After a few days, your bleeding will continue to slow down and change to a brownish or pinkish color for about a week. After that, you will continue to have white discharge for weeks following delivery. Remember, no tampons or anything else in the vagina for 6-8 weeks after delivery.
Episiotomies, Tears, Swelling
You may have had to have a cut (episiotomy) at the bottom of your vagina to deliver your baby, or that area may have torn during delivery. If needed, you will be given stitches for this immediately after delivery. The hospital will give you items to care for this injury.
You will most likely be given small, round pads medicated with witch hazel to wear in your pad. These provide a cooling and healing effect. You may also be given a spray or cream with a medicine such as benzocaine, that will provide a numbing effect to that area.
Even if you don’t tear or get an episiotomy, your perineum will be very swollen and probably tender after childbirth, and these care items could still be useful. You should routinely have ice on the area to help with pain and swelling. You will be given a small squirt bottle to use for cleansing after using the toilet, and instructed to only pat dry while this area heals.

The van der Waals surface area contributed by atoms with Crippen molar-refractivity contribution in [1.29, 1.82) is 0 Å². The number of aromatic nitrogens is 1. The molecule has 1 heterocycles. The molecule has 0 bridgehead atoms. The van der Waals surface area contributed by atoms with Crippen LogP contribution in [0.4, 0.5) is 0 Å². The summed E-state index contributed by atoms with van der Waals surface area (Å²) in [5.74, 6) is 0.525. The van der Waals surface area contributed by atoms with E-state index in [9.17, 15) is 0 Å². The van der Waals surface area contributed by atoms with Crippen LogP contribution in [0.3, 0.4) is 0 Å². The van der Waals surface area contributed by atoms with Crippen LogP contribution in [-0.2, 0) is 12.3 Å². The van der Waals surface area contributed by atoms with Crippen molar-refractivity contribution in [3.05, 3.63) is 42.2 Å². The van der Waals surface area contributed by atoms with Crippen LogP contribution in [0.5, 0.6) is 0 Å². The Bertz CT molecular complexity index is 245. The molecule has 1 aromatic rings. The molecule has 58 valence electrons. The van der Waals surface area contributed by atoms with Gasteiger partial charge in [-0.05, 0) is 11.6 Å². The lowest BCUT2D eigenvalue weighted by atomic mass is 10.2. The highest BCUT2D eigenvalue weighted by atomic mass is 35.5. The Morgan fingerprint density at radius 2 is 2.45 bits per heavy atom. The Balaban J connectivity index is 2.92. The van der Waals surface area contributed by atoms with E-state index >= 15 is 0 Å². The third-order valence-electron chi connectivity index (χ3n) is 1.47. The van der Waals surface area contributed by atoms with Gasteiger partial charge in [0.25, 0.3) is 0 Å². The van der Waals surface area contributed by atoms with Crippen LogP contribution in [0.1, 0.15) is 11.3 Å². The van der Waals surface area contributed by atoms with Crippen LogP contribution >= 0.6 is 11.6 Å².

Breasts and Feeding Your Baby
If you would like to breastfeed your baby, it is best to feed as soon as possible after they are born. You should be able to try breastfeeding right away, as long as there are no medical problems for you or your baby that would require postponing.
Taking breastfeeding classes before delivery can be very useful, and you can get help and support from a lactation consultant or your nurse. They will teach you different ways to hold your baby and how to watch for cues that your baby is ready to eat. A supportive nursing bra and nursing pillow can really help you be comfortable while breastfeeding.
After your baby is born, your breasts will produce a substance called “colostrum”. Colostrum is a pre-milk substance made for newborns. It contains the antibodies and nutrients that your baby needs. You may only produce a little at first, but your baby’s stomach is so tiny that it really doesn’t need much in the first days.
Three to five days after delivery, your body will produce breast milk. Your breasts will swell when this happens, which may cause some discomfort. This discomfort can be eased with breastfeeding, pumping, or putting some ice on your breasts to reduce swelling. When your milk comes in you may also experience leaky breasts. Disposable or washable breast pads can be very useful to prevent leaking through your clothes.